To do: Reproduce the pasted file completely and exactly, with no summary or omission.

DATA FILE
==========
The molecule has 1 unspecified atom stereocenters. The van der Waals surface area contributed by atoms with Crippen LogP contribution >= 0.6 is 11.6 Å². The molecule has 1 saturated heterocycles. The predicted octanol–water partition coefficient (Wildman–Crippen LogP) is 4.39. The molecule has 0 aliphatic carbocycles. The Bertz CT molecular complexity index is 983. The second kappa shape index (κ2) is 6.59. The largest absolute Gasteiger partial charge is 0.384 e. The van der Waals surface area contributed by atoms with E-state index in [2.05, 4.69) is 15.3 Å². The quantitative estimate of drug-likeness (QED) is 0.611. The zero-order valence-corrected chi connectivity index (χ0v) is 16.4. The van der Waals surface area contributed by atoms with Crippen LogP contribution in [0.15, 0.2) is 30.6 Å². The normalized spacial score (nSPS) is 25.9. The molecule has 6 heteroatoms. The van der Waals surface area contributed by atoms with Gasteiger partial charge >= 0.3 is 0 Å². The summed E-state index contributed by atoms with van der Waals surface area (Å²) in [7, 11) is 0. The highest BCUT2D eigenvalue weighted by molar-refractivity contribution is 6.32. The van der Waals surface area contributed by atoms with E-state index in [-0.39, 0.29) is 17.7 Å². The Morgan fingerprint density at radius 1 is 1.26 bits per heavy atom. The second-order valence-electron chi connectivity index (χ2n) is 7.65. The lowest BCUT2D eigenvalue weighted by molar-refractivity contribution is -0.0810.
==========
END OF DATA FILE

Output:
The molecule has 1 unspecified atom stereocenters. The van der Waals surface area contributed by atoms with Crippen LogP contribution >= 0.6 is 11.6 Å². The molecule has 1 saturated heterocycles. The predicted octanol–water partition coefficient (Wildman–Crippen LogP) is 4.39. The molecule has 0 aliphatic carbocycles. The Bertz CT molecular complexity index is 983. The second kappa shape index (κ2) is 6.59. The largest absolute Gasteiger partial charge is 0.384 e. The van der Waals surface area contributed by atoms with E-state index in [2.05, 4.69) is 15.3 Å². The quantitative estimate of drug-likeness (QED) is 0.611. The zero-order valence-corrected chi connectivity index (χ0v) is 16.4. The van der Waals surface area contributed by atoms with Crippen LogP contribution in [0.15, 0.2) is 30.6 Å². The normalized spacial score (nSPS) is 25.9. The molecule has 6 heteroatoms. The van der Waals surface area contributed by atoms with Gasteiger partial charge >= 0.3 is 0 Å². The summed E-state index contributed by atoms with van der Waals surface area (Å²) in [7, 11) is 0. The highest BCUT2D eigenvalue weighted by molar-refractivity contribution is 6.32. The van der Waals surface area contributed by atoms with E-state index in [-0.39, 0.29) is 17.7 Å². The Morgan fingerprint density at radius 1 is 1.26 bits per heavy atom. The second-order valence-electron chi connectivity index (χ2n) is 7.65. The lowest BCUT2D eigenvalue weighted by molar-refractivity contribution is -0.0810.